...Always something we look for
From the day we were born
Instead we're the people that we wanted to know
And we're the places that we wanted to go...
-Lyrics from "People as Places as People", Modest Mouse, 2007
Crossing Art is pleased to present People as Places as People, an exhibition that examines the relationships of subjective experience to physical space and its role in defining both personal and place identity. People as Places as People includes work by Hee Jung Cho, Yoon Cho and Bang Geul Han.
Pulling from subjective experience each of the artists explore the notion of place identity by questioning how "place" is defined not simply by its physical attributes or spatial perspectives but in relation to the personal and public experiences that a "place" sustains. Place identity, a common term in discussions about urban environments, planning, design, and architecture, defines a space's character through its inherent organization, systems, culture and physical make-up. In 1976, humanistic geographer Edward Relph described a model in which to research place identity through what he termed the "phenomenology of place". Specifically, "for Relph, the unique quality of place is its power to order and to focus human intentions, experiences, and actions spatially. Relph thus sees space and place as dialectically structured in human environmental experience, since our understanding of space is related to the places we inhabit, which in turn derive meaning from their spatial context." * Through the lens of this model for understanding "place" (and within the context of this exhibition) the works on view reveal the relationships between the physical and psychological characteristics of "place" and its role in informing personal and place identity.
Hee Jung Cho's work explores notions of home and domesticity by re-constructing "maps of memory". She explains that within her work she, "draws and builds fictive spaces as a way to situate [herself] in ephemeral reality." Repetitious behaviors and banal habits are instructed by domestic spaces and the passing of time in everyday life. Cho's wood relief paintings are interplays of the façade of buildings and their subsequent interiors. The content, existing on the same plane, as well as the shifts in scale and perspective, create juxtapositions between opposites; inside/outside, public/private, and near/far. Furthermore, Cho's "Laundromat Series", draws specific attention to these existing paradoxes that the laundromat as a "place" creates. The laundromat is a public meeting place in which people expose private items in the public realm.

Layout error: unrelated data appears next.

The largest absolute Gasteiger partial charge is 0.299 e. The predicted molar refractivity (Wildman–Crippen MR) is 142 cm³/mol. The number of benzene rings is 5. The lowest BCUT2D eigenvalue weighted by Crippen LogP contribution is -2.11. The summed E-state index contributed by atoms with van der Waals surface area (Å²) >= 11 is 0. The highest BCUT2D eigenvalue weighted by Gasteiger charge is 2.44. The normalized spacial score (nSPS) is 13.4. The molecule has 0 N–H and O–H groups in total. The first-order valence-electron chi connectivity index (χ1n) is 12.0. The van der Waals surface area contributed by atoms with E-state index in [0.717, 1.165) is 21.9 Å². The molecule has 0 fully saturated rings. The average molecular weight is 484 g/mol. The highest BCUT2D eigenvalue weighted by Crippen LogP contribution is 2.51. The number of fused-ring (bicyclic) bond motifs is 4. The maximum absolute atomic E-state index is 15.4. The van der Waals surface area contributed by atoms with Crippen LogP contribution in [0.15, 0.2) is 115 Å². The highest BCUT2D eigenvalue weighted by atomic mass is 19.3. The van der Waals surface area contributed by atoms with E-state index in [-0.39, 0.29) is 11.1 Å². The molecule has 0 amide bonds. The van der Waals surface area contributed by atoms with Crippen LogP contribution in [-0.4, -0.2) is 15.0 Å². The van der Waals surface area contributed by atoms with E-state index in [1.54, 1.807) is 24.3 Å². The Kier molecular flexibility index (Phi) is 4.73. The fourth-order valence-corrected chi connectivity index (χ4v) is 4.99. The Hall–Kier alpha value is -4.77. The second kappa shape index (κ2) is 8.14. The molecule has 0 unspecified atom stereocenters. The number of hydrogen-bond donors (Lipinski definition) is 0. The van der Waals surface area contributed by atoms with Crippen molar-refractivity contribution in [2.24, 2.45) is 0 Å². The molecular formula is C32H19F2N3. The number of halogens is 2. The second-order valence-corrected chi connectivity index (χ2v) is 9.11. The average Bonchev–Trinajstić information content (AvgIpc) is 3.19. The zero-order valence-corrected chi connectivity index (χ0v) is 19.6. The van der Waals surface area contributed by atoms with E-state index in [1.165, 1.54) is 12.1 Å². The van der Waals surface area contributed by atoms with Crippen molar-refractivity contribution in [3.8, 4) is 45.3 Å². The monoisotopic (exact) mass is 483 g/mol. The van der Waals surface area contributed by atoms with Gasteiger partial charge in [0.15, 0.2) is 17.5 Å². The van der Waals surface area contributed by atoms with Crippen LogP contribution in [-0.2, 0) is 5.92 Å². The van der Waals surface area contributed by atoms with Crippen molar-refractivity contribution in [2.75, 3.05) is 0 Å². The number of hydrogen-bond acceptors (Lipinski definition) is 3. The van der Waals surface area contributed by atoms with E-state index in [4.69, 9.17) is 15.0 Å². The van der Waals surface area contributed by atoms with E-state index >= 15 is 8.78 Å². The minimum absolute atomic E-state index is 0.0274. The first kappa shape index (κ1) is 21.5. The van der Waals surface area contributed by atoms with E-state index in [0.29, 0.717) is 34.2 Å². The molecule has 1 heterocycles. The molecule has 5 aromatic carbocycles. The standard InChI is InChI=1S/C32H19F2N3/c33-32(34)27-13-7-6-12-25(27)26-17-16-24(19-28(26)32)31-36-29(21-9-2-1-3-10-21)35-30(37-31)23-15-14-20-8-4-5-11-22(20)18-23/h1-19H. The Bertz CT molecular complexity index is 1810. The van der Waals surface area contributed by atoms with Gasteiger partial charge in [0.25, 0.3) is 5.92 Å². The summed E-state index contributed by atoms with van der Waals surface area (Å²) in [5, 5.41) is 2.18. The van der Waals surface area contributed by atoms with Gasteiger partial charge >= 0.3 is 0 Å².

Yoon Cho's Blurring photo series are diptychs depicting individuals, couples or families in front of their respective homes. The first picture is taken as the subjects prepare to have their photo taken in front of their homes. The second picture is taken of the subjects posing in front of their homes with their faces blurred out. Through comparison, Cho reveals that subjects unaware of the camera act one way and aware of the camera another, each act informing the subject's identity. By photographing her subjects in front of their homes Cho infiltrates further into the subjects identity, or lack thereof as the homes bear a striking resemblance to each other, as home is typically a "place" in which one identifies with. Cho's subjects are a diverse range of ages, genders, races or sexual orientations revealing the universality of the shifting identity. Cho explains that "the blurred faces of the subjects shows the unsettled transitional state of losing one persona and creating a new one." The blurred faces put the permanent or fixed identity of "the posed" identity to an end.
Meandering in and out of different media, Bang Geul Han's work straddles an interwoven space of the public and private. Her sources range from conversations, memories and dreams to history, newspapers and systems. Han's work "Untitled" consists of a collage installation of cut-out images reflecting a diverse group of subjects that she has appropriated from her video, "Untitled (Guggenheim)" also on view. By removing the environmental context of the "place" where the subjects originated and realigning them, Han creates a new "place" in which they exist and are connected. Han has re-organized the subjects from their original chronological appearance in the video into a linear formation of smallest to largest. Also on view is Han's "Taaz", wallpaper made up of 1200 digital make-overs of the artist that were compiled using the website taaz.com. The medium of the wall-paper makes reference to notions of 'home' and/or 'place' as wall-paper is usually found within enclosed spaces in which people work or live. Adorning a wall with repeated compilations of 1200 made-over versions of herself she evokes both identity informed by place or the reverse, place informed by identity. Han explains that her work "functions both as a performance mapping out the subjective space permeated with anxieties and desires and as an interface shimmering between public declaration and internal dialogue," revealing, "intimate moments refracted and translated through the expectations and codes of public space."